The weight a smile carries
Dr Vishaj S Maru
Obesity is not because it runs in the family!! It happens because no one runs in the family!!
The term obesity describes a person who is overweight, with a lot of body weight. And being overweight is linked to a number of health and oral health diseases including high blood pressure, diabetes, cancer, heart disease, gallbladder and gallstones, breathing problems such as sleep apnea (when a person stops breathing for a short time during sleep) and asthma, oral health problems such as caries, halitosis, poor oral hygiene and periodontal diseases. Little wonder then that the World Health Organisation declared obesity as a global epidemic back in 1990.
The symptoms for obesity include breathlessness, increased sweating, snoring, inability to cope with sudden physical activity, feeling tired, back and joint pain, low confidence and self-esteem, feeling isolated. For most of us, health is not valued till sickness arrives, isn’t it?
But if you are aware of the risks, proper health and oral hygiene should be maintained. A poor diet may result in a lack of essential nutrients and vitamins thus potentially making it more difficult for your body to fight off an infection. Diets high in fats and calories including large quantities of processed foods or sugar can cause oral health problems including gum diseases, premature tooth loss and bad breath.
Our body craves for what is in our bloodstream. Wheat, sugar, alcohol, coffee and devitalised foods are designed to be addictive. Sugar being addictive, agreed. But how does sugar affect an individual’s health and oral health? Well, consuming too much sugar has become a norm and can cause health issues. The only type of sugar the body needs is glucose which it can make by breaking down carbohydrates, proteins and fats. When ingested, simple sugars are converted into plaque if not removed immediately. As plaque begins to accumulate on our teeth and gums, the risk of varying forms of gum disease such a gingivitis and periodontitis as well as tooth decay, may become inevitable.
On one hand, oral health is strongly influenced by the daily intake of food and on the other, it can play a significant role in nutritional intake and general health status. The dental caries is a chronic disease and may depend on oral hygiene, high intake of sugar added to food, lifestyle factors and a host of others factors like salivary flow, buffer capacity and buccal microflora.
The relationship between obesity and gum disease is not clear though in case of diabetes and the relationship is bilateral. Periodontal disease will affect diabetes and diabetes will worsen periodontal disease.
Due to improper maintenance of oral hygiene, chronic periodontal infection may occur. It is an inflammatory state that is described by a deviation in microbial environment and composition of subgingival plaque biofilms and accelerated destruction of tooth supporting structures. Thus, low glycaemic diet may be beneficial to our oral health.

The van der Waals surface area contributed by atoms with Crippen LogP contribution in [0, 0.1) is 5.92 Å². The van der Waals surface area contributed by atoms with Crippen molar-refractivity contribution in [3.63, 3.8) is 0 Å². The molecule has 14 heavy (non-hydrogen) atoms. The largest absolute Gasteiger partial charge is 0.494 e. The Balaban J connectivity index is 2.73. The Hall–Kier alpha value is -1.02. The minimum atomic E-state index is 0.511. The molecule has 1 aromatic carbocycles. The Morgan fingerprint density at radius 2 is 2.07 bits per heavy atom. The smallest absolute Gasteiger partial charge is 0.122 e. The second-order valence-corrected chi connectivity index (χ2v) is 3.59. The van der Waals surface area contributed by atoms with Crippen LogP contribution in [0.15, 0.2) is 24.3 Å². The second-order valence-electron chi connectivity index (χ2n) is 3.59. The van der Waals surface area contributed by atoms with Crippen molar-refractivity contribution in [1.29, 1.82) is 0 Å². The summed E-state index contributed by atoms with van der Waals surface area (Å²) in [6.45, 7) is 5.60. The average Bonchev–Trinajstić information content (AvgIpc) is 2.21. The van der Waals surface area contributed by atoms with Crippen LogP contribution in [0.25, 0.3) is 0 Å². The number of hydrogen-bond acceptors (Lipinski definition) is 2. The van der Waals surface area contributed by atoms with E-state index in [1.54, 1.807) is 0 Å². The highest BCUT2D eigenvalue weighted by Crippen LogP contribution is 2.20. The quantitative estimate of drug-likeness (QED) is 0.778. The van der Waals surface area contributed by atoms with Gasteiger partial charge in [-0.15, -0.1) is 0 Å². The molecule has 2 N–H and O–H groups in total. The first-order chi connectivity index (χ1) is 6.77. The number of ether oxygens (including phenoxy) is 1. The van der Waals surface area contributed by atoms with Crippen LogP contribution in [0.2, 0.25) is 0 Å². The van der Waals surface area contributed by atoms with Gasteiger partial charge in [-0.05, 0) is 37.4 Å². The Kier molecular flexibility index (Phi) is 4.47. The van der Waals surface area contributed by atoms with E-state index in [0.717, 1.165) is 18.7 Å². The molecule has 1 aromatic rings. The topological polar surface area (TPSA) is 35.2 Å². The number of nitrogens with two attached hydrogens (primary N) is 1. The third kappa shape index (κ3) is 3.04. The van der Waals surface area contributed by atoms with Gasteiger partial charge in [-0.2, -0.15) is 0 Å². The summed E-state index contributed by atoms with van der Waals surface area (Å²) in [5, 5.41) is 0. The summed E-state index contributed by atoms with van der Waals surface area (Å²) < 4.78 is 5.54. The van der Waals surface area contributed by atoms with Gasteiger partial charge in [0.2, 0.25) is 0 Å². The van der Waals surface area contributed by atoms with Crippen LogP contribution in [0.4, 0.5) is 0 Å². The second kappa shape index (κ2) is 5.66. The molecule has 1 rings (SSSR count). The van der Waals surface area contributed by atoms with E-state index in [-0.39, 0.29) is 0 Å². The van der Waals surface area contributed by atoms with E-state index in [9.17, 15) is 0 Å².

Periodontal diseases are also influenced by various risk factors including ageing, smoking, oral hygiene, socio-economic status, psychosocial stress, osteopenia, osteoporosis and various systemic diseases. On examination obese adolescents exhibited multiple carious teeth, higher plaque index, gingival inflammation, bleeding on probing and probing depth compared to normal weight subjects of similar age.
Dentists should include the evaluation of BMI in routine patient examination and eventually refer obese periodontal adolescents for weight reduction interventions like diet therapy, behavioural therapy, pharmacotherapy, so that they can have better control over periodontal inflammation.
It can be difficult carrying out dental care for an obese patient. The position of anatomical landmarks may be less obvious if surrounded by fatty tissue, the landmarks for placement of an inferior alveolar nerve block can be impossible to palpate through excess soft tissue. It may be impossible to palpate cervical lymph nodes in a large neck.
Also due to constant secretion of saliva, the mouth and teeth are rinsed and kept free off food debris and foreign particles, thus excess of buccal pad of fat hinders with self-cleansing action in the mouth. Because of lack of saliva present in the mouth, it can lead to dry mouth. Sip water frequently throughout the day and use alcohol-free antiseptic mouthwash daily for cure.
New researches suggest the health of your mouth mirrors the condition of your body as a whole. A healthy smile can surely transform our visual appearance and the positivity of our mindset.
‘Eat every two hours, sleep eight hours, have plenty of water and pray to keep calm. Most importantly, carry a smile on your face.’
Dr Maru is a Mumbai-based dental surgeon